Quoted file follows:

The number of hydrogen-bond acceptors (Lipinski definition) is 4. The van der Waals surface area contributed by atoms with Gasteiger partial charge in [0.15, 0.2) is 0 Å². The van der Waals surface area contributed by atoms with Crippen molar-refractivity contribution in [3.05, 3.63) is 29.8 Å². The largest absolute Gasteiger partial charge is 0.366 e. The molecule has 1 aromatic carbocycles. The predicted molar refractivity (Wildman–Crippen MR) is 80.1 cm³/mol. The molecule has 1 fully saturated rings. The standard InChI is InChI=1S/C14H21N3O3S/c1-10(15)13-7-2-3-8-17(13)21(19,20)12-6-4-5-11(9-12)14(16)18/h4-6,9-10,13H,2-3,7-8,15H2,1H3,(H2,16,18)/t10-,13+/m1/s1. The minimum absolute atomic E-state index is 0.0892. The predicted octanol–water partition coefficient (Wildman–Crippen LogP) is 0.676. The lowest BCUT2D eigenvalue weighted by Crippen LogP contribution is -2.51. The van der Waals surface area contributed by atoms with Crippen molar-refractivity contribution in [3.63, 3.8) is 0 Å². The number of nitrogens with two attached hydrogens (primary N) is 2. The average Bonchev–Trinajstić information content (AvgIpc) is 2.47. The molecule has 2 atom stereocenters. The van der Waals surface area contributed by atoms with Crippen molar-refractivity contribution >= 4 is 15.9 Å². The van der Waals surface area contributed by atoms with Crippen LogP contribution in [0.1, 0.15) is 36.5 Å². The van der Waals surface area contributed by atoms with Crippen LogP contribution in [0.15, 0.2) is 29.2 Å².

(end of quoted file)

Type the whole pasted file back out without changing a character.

The number of hydrogen-bond acceptors (Lipinski definition) is 4. The van der Waals surface area contributed by atoms with Gasteiger partial charge in [0.15, 0.2) is 0 Å². The van der Waals surface area contributed by atoms with Crippen molar-refractivity contribution in [3.05, 3.63) is 29.8 Å². The largest absolute Gasteiger partial charge is 0.366 e. The molecule has 1 aromatic carbocycles. The predicted molar refractivity (Wildman–Crippen MR) is 80.1 cm³/mol. The molecule has 1 fully saturated rings. The standard InChI is InChI=1S/C14H21N3O3S/c1-10(15)13-7-2-3-8-17(13)21(19,20)12-6-4-5-11(9-12)14(16)18/h4-6,9-10,13H,2-3,7-8,15H2,1H3,(H2,16,18)/t10-,13+/m1/s1. The minimum absolute atomic E-state index is 0.0892. The predicted octanol–water partition coefficient (Wildman–Crippen LogP) is 0.676. The lowest BCUT2D eigenvalue weighted by Crippen LogP contribution is -2.51. The van der Waals surface area contributed by atoms with Crippen molar-refractivity contribution in [3.63, 3.8) is 0 Å². The number of nitrogens with two attached hydrogens (primary N) is 2. The average Bonchev–Trinajstić information content (AvgIpc) is 2.47. The molecule has 2 atom stereocenters. The van der Waals surface area contributed by atoms with Crippen molar-refractivity contribution >= 4 is 15.9 Å². The van der Waals surface area contributed by atoms with Crippen LogP contribution in [0.1, 0.15) is 36.5 Å². The van der Waals surface area contributed by atoms with Crippen LogP contribution in [0.15, 0.2) is 29.2 Å².